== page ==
Taking Stong's novel about the adventures of a farm family at the Iowa State Fair, the collaborators created a work so lightly disingenuous that it seemed to be instant Americana. They weren't playing false; they were being true to their times.
Rodgers and Hammerstein could do no wrong when "State Fair," their only Hollywood commission, arrived in New York on Aug. 30, 1945, two weeks and two days after the end of World War II. Their seminal "Oklahoma!" was in its third year at the St. James Theater and the dark, lyrical "Carousel" was in its fifth month at the Majestic. Today the film looks less like a conventional Hollywood musical than a work conceived to boost civilian morale. Indeed, its technical craftsmanship and its idealized style recall Norman Rockwell's magazine covers and illustrations, as well as his contribution to the war effort: the poster series celebrating President Roosevelt's Four Freedoms.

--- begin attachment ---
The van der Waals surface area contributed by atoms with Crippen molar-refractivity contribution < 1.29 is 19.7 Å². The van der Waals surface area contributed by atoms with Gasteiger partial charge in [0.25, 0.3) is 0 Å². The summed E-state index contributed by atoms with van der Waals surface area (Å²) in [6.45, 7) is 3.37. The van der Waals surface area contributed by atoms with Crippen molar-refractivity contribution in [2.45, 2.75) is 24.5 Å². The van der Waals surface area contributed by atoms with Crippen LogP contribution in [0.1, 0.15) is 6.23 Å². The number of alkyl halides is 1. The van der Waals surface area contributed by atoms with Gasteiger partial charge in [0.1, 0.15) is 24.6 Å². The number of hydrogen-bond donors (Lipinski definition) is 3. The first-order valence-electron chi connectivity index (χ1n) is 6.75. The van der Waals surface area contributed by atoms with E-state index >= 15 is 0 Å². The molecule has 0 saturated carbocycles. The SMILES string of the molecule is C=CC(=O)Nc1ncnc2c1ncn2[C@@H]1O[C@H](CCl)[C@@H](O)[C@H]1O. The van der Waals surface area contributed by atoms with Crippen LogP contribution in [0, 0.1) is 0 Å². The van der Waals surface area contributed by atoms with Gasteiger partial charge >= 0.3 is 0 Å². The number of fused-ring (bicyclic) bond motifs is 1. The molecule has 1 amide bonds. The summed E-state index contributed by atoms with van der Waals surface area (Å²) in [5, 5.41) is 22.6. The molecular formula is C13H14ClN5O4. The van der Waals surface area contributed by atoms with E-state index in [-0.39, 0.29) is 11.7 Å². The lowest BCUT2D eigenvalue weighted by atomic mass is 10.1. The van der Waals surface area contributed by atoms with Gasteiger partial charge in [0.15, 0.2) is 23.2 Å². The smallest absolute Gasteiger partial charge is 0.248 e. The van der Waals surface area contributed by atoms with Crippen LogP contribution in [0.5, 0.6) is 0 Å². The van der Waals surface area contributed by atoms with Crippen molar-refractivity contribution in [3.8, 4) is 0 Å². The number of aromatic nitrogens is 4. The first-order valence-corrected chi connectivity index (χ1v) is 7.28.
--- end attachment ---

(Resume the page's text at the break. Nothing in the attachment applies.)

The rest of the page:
There's nothing wrong with the good old family values that "State Fair" is still promoting, except they're now being promoted with less theatrical guile than brazen push. Typical is John Davidson's performance as Abel Frake, husband to Melissa (Kathryn Crosby) and father of the virginal Margy (Andrea McArdle) and Wayne (Ben Wright).
Don't be fooled by Abel's spotless overalls. He's a farmer, but as the model-handsome Mr. Davidson plays him, Abel has the soul of a salesman. Like a Las Vegas lounge act, the actor sings well enough and never stops selling himself. The broad smiles, the arched eyebrows, the large winks won't quit. At the end of the show you wouldn't be surprised to find him loitering in the lobby, waiting to sign autographs.